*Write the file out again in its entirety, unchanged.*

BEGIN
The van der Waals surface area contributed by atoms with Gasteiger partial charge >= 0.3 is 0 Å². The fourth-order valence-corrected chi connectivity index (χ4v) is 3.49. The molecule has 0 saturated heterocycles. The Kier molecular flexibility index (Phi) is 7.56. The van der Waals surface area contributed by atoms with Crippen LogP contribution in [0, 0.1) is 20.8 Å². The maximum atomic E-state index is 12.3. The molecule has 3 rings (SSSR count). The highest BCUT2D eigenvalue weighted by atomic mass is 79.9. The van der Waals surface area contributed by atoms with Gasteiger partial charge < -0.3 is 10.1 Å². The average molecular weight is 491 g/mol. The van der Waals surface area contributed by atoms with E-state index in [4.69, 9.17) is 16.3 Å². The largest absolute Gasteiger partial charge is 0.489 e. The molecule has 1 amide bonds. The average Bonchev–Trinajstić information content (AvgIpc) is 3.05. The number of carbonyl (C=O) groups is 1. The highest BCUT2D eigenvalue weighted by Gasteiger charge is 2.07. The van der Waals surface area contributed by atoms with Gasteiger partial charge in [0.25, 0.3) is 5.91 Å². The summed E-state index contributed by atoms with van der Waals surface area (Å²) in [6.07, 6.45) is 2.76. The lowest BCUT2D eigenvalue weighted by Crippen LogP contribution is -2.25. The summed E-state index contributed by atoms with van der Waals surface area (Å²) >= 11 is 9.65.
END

The van der Waals surface area contributed by atoms with Gasteiger partial charge >= 0.3 is 0 Å². The fourth-order valence-corrected chi connectivity index (χ4v) is 3.49. The molecule has 0 saturated heterocycles. The Kier molecular flexibility index (Phi) is 7.56. The van der Waals surface area contributed by atoms with Crippen LogP contribution in [0, 0.1) is 20.8 Å². The maximum atomic E-state index is 12.3. The molecule has 3 rings (SSSR count). The highest BCUT2D eigenvalue weighted by atomic mass is 79.9. The van der Waals surface area contributed by atoms with Gasteiger partial charge < -0.3 is 10.1 Å². The average molecular weight is 491 g/mol. The van der Waals surface area contributed by atoms with E-state index in [4.69, 9.17) is 16.3 Å². The largest absolute Gasteiger partial charge is 0.489 e. The molecule has 1 amide bonds. The average Bonchev–Trinajstić information content (AvgIpc) is 3.05. The number of carbonyl (C=O) groups is 1. The highest BCUT2D eigenvalue weighted by Gasteiger charge is 2.07. The van der Waals surface area contributed by atoms with Gasteiger partial charge in [0.25, 0.3) is 5.91 Å². The summed E-state index contributed by atoms with van der Waals surface area (Å²) in [6.07, 6.45) is 2.76. The lowest BCUT2D eigenvalue weighted by Crippen LogP contribution is -2.25. The summed E-state index contributed by atoms with van der Waals surface area (Å²) >= 11 is 9.65.